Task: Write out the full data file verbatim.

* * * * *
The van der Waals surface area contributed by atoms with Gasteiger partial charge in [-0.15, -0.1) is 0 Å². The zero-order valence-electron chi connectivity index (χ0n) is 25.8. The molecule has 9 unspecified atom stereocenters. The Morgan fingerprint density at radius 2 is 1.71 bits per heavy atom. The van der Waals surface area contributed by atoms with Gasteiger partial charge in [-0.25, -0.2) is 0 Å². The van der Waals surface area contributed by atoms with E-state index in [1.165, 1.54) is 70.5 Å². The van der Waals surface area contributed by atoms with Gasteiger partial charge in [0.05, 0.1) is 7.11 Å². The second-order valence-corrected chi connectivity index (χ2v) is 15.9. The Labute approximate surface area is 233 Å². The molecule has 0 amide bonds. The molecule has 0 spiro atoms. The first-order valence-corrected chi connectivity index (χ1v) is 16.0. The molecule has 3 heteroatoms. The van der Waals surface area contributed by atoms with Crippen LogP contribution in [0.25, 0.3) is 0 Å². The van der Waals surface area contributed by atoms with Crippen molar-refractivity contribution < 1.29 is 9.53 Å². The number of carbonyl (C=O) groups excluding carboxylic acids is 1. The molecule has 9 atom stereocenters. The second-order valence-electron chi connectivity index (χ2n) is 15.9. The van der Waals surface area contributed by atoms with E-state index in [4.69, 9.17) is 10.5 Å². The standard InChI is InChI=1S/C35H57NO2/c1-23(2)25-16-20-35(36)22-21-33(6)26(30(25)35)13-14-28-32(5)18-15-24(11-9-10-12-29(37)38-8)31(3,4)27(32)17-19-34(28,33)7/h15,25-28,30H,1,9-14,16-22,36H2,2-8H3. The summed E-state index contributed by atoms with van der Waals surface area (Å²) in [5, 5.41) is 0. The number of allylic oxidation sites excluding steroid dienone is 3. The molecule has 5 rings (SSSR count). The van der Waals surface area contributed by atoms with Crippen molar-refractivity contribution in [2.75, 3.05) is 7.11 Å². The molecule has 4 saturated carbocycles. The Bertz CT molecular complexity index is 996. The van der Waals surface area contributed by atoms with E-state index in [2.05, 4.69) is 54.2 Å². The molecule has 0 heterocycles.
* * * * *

The van der Waals surface area contributed by atoms with Gasteiger partial charge in [-0.15, -0.1) is 0 Å². The zero-order valence-electron chi connectivity index (χ0n) is 25.8. The molecule has 9 unspecified atom stereocenters. The Morgan fingerprint density at radius 2 is 1.71 bits per heavy atom. The van der Waals surface area contributed by atoms with Gasteiger partial charge in [-0.25, -0.2) is 0 Å². The van der Waals surface area contributed by atoms with E-state index in [1.165, 1.54) is 70.5 Å². The van der Waals surface area contributed by atoms with Gasteiger partial charge in [0.05, 0.1) is 7.11 Å². The second-order valence-corrected chi connectivity index (χ2v) is 15.9. The Labute approximate surface area is 233 Å². The molecule has 0 amide bonds. The molecule has 0 spiro atoms. The first-order valence-corrected chi connectivity index (χ1v) is 16.0. The molecule has 3 heteroatoms. The van der Waals surface area contributed by atoms with Crippen LogP contribution in [0.25, 0.3) is 0 Å². The van der Waals surface area contributed by atoms with Crippen molar-refractivity contribution < 1.29 is 9.53 Å². The number of carbonyl (C=O) groups excluding carboxylic acids is 1. The molecule has 9 atom stereocenters. The second-order valence-electron chi connectivity index (χ2n) is 15.9. The van der Waals surface area contributed by atoms with E-state index in [4.69, 9.17) is 10.5 Å². The standard InChI is InChI=1S/C35H57NO2/c1-23(2)25-16-20-35(36)22-21-33(6)26(30(25)35)13-14-28-32(5)18-15-24(11-9-10-12-29(37)38-8)31(3,4)27(32)17-19-34(28,33)7/h15,25-28,30H,1,9-14,16-22,36H2,2-8H3. The summed E-state index contributed by atoms with van der Waals surface area (Å²) in [5, 5.41) is 0. The number of allylic oxidation sites excluding steroid dienone is 3. The molecule has 5 rings (SSSR count). The van der Waals surface area contributed by atoms with Crippen molar-refractivity contribution in [2.75, 3.05) is 7.11 Å². The molecule has 4 saturated carbocycles. The Bertz CT molecular complexity index is 996. The van der Waals surface area contributed by atoms with E-state index in [2.05, 4.69) is 54.2 Å². The molecule has 0 heterocycles.